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Discussion Starter · #1 ·
Hot as heck in Texas, so I run heavier oils in the summer in many things...would it be ok to run hydro-guard instead of low-vis HG here, or should I stick with the low-vis stuff?
 

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Hi David, Fancy that! Another WFM member not far from me in Texas! I'm west of you over in Burleson. Don't know about running the Low Vis Hygard, but I wouldn't want to chance it. Don't those 316's and 318's already have a cooler? I'm running a 312/317 with no ill effects.
 

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Discussion Starter · #3 ·
Hey Darwin, Yep, we're certainly a minority in here. Seems like 95%+ of members are from the upper midwest (lucky fellas have access to a plethora of JD's). The 316 doesn't have a cooler, but what's left of my 316 is piled in the back of my pickup. My 318 just worked hard in the heat for 4 hours and the hydro got very hot, but worked flawlessly so I'll stick with low-vis.
 

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Hi guys! Have been going to change from the red stuff in my 318 and have been wondering about using reg hy guard instead of the low vis. Guy I bought tractor from in Greenville uses non JD oil that meets the hy-guard specs and it's working for him I believe. Looking for opinions! Thanks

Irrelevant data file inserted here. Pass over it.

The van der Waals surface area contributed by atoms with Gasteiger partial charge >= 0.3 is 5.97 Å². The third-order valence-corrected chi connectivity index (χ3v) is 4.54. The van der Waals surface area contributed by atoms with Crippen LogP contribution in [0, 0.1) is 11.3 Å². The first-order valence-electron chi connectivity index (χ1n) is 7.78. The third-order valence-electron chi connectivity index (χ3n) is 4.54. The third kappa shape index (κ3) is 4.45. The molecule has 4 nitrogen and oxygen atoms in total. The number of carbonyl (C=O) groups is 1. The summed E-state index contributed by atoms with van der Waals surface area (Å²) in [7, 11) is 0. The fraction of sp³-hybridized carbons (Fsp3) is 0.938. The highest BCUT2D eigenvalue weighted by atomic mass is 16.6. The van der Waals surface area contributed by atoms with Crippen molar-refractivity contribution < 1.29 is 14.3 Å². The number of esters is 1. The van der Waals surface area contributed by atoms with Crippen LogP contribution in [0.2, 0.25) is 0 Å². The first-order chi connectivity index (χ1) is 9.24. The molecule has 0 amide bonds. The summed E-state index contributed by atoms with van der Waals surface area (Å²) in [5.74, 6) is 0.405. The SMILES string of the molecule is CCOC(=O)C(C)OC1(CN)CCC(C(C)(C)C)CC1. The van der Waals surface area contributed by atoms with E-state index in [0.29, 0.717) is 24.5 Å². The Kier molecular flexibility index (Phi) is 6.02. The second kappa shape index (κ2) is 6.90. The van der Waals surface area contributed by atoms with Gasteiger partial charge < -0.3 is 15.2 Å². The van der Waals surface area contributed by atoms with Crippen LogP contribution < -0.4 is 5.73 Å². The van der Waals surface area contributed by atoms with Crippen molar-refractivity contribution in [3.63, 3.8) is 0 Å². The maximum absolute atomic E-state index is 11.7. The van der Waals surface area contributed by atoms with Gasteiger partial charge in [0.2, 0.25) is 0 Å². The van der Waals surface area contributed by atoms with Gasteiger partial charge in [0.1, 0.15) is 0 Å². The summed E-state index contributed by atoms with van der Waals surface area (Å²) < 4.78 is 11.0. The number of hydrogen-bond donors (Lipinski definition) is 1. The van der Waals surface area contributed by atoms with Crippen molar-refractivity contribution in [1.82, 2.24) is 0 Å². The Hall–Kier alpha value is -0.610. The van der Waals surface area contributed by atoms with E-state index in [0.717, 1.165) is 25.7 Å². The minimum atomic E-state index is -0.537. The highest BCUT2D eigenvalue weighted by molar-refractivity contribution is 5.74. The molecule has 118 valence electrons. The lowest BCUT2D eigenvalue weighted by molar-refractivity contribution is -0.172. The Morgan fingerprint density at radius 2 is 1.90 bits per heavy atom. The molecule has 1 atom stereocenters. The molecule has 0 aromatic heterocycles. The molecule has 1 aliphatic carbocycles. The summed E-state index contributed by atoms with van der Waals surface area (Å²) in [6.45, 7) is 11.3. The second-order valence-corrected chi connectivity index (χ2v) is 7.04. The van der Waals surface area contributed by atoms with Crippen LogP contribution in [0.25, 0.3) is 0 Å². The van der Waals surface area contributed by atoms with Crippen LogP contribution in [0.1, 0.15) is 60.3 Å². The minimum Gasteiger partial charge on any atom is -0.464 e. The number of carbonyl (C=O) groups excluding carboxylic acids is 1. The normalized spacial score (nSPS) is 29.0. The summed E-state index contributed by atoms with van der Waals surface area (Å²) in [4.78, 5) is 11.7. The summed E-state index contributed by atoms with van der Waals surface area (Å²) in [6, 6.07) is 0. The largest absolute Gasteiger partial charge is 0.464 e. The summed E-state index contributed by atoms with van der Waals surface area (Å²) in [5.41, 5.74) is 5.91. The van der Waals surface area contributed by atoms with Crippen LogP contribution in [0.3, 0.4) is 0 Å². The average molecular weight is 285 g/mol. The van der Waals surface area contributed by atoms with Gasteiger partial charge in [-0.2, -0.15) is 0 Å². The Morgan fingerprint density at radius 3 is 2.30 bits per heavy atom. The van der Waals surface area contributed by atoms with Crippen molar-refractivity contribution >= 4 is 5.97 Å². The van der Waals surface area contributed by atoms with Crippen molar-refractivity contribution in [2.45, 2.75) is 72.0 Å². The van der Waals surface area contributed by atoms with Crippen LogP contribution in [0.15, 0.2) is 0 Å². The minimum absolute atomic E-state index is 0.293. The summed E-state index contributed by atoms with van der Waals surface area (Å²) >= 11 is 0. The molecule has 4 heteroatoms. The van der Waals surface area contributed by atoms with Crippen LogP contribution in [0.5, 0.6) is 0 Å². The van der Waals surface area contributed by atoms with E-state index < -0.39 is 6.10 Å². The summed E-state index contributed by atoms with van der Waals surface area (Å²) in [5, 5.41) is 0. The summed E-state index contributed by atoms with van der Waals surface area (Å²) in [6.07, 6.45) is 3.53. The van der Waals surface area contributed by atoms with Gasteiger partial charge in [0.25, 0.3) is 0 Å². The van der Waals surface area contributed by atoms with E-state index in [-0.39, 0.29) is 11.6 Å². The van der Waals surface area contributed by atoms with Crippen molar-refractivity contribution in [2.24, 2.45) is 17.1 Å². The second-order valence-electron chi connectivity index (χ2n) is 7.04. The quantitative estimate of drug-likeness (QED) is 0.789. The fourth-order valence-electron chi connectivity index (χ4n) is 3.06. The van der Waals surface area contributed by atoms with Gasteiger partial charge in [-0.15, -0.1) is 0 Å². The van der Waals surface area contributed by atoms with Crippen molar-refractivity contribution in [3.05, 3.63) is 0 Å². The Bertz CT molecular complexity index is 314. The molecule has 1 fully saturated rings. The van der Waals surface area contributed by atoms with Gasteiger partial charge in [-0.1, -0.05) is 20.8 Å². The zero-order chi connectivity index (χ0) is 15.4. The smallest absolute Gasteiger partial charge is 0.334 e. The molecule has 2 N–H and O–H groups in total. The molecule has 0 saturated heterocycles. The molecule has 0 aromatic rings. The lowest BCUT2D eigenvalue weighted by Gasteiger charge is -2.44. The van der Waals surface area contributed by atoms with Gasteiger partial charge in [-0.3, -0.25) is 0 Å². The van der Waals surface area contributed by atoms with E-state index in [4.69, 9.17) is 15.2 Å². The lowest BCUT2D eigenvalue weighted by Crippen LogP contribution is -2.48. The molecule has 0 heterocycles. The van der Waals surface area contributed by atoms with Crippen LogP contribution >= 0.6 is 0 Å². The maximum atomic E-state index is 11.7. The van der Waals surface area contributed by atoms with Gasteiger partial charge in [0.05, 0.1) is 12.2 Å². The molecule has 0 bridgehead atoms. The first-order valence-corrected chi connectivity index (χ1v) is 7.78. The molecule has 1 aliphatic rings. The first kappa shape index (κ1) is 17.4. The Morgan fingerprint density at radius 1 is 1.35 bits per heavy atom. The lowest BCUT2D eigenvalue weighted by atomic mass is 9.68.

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Discussion Starter · #6 ·
Hello Paul, Good to have another Texan in the fold. I just did some searching in here and found a few similar discussions on the subject of Hy-guard. Seems the low-vis kind is good for some crazy sub-zero usage to around 86f. The regular is good from our so-called "winter" temps to 100+, so I believe I'll be changing mine out for the heavier kind before it gets real hot.
 

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Discussion Starter · #10 ·
I wanted a 318 but couldn't find one, so I bought a 316 locally that didn't have many hours on it. It was faded with a little surface rust from sitting outside for years, but pretty tight otherwise. I began looking into retrofitting power steering to it, but that just didn't look like a good idea. Then I found a stripped down 318 rolling chassis in Forney, decided to get it, and then moved the engine/sheet metal, and other good 316 parts over to it.

As it is, I now have a pretty solid low hour 318 for less than a grand. And judging from the blister on the heal of my hand from turning around all my trees this weekend (need a spinner), the power steering was a wise investment.

So I have the leftover frame with a couple small bits left on it laying in my truck. I haven't decided yet what to do with it, but it needed out of the garages to make room for other projects.
 

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David,
Understand completely about the power steering. I'm reaching the age where PS could be a plus. Unfortunately I've not run onto any of the newer 80's model of 318/320/330 series JD's that have PS as standard. I'd love to have a 332 or a 400/420, but haven't ever seen one yet.